Palestinian leaders, including Palestinian Authority President Mahmoud Abbas, routinely refer to the "right of return," claiming the declared right is mandated by the U.N. But the two U.N. resolutions dealing with the refugee issue recommend that Israel "achieve a just settlement" for the "refugee problem." The resolutions, which are not binding, do not speak of any "right of return" and leave open the possibility of monetary compensation or other kinds of settlements.
Obama worked with terrorist
Obama's advocacy on behalf of Palestinians comes after WND reported yesterday the presidential candidate served on the board of the Woods Fund alongside William C. Ayers, a member of the Weathermen terrorist group which sought to overthrow of the U.S. government and took responsibility for bombings against government buildings.
Ayers, who still serves on the Woods Fund board, contributed $200 to Obama's senatorial campaign fund and has served on panels with Obama at numerous public speaking engagements. Ayers admitted to involvement in the bombings of U.S. governmental buildings in the 1970s. He is a professor at the University of Illinois at Chicago.
Ayers has boasted of his involvement with the Weathermen terror group's bombings of the New York City Police headquarters in 1970, the Capitol in 1971 and the Pentagon in 1972.
"I don't regret setting bombs. I feel we didn't do enough," Ayers told the New York Times in an interview released Sept. 11, 2001
"Everything was absolutely ideal on the day I bombed the Pentagon," Ayers wrote in his memoirs, titled "Fugitive Days." He continued with a disclaimer that he didn't personally set the bombs, but his group set the explosives and planned the attack.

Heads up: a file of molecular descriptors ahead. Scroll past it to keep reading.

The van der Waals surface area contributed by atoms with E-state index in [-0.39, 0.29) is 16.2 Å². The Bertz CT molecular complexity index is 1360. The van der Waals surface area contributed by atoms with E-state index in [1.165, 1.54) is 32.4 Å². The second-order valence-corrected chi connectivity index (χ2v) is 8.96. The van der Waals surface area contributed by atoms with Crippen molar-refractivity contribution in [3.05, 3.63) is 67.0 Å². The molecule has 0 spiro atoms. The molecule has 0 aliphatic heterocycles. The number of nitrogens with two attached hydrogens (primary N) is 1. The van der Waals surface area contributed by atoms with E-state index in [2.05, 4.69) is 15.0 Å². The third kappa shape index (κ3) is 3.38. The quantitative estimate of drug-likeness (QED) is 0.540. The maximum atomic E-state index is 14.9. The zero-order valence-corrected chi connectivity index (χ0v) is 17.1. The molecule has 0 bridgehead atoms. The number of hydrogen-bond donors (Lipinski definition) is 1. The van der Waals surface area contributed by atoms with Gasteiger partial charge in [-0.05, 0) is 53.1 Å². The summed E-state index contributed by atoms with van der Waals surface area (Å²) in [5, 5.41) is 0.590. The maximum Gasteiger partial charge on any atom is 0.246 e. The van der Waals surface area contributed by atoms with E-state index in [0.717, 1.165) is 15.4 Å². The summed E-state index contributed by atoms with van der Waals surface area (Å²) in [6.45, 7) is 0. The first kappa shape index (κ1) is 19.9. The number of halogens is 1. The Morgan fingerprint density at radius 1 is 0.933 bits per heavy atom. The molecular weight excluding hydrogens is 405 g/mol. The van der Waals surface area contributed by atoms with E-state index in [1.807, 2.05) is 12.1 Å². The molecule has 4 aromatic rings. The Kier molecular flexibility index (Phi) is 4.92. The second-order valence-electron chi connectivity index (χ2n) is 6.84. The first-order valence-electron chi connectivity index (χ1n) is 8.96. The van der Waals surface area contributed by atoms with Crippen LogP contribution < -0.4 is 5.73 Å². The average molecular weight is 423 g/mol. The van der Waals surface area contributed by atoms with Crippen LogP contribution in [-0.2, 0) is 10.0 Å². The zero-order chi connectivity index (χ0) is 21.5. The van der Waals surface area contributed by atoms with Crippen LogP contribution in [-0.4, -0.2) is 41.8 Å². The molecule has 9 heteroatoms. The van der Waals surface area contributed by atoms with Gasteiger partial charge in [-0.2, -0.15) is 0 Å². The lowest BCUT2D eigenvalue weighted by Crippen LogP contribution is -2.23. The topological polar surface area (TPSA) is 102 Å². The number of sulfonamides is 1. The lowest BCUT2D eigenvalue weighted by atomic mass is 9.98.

A $200 campaign contribution is listed April 2, 2001, by the "Friends of Barack Obama" campaign fund. The two appeared as speakers together at several public events, including a 1997 University of Chicago panel entitled, "Should a child ever be called a 'super predator?'" and another panel for the University of Illinois in April 2002, entitled, "Intellectuals: Who Needs Them?"
The charges against Ayers were dropped in 1974 because of prosecutorial misconduct, including illegal surveillance.
Ayers is married to another notorious Weathermen terrorist, Bernardine Dohrn, who also has served on panels with Obama. Dohrn was once on the FBI's Top 10 Most Wanted List and was described by J. Edgar Hoover as the "most dangerous woman in America." Ayers and Dohrn raised the son of Weathermen terrorist Kathy Boudin, who was serving a sentence for participating in a 1981 murder and robbery that left four people dead.
Obama adviser wants talks with terrorists
Last month WND quoted Israeli security officials who expressed "concern" about Robert Malley, an adviser to Obama who has advocated negotiations with Hamas and providing international assistance to the terrorist group.
Malley, a principal Obama foreign policy adviser, has penned numerous opinion articles, many of them co-written with a former adviser to the late Palestinian Authority President Yasser Arafat, petitioning for dialogue with Hamas and blasting Israel for numerous policies he says harm the Palestinian cause.
Malley also previously penned a well-circulated New York Review of Books piece largely blaming Israel for the collapse of the Israeli-Palestinian negotiations at Camp David in 2000 when Arafat turned down a Palestinian state in the West Bank, Gaza and eastern sections of Jerusalem and instead returned to the Middle East to launch an intifada, or terrorist campaign, against the Jewish state.
Malley's contentions have been strongly refuted by key participants at Camp David, including President Bill Clinton, then-Israeli Prime Minister Ehud Barak and primary U.S. envoy to the Middle East Dennis Ross, all of whom squarely blamed Arafat's refusal to make peace for the talks' failure.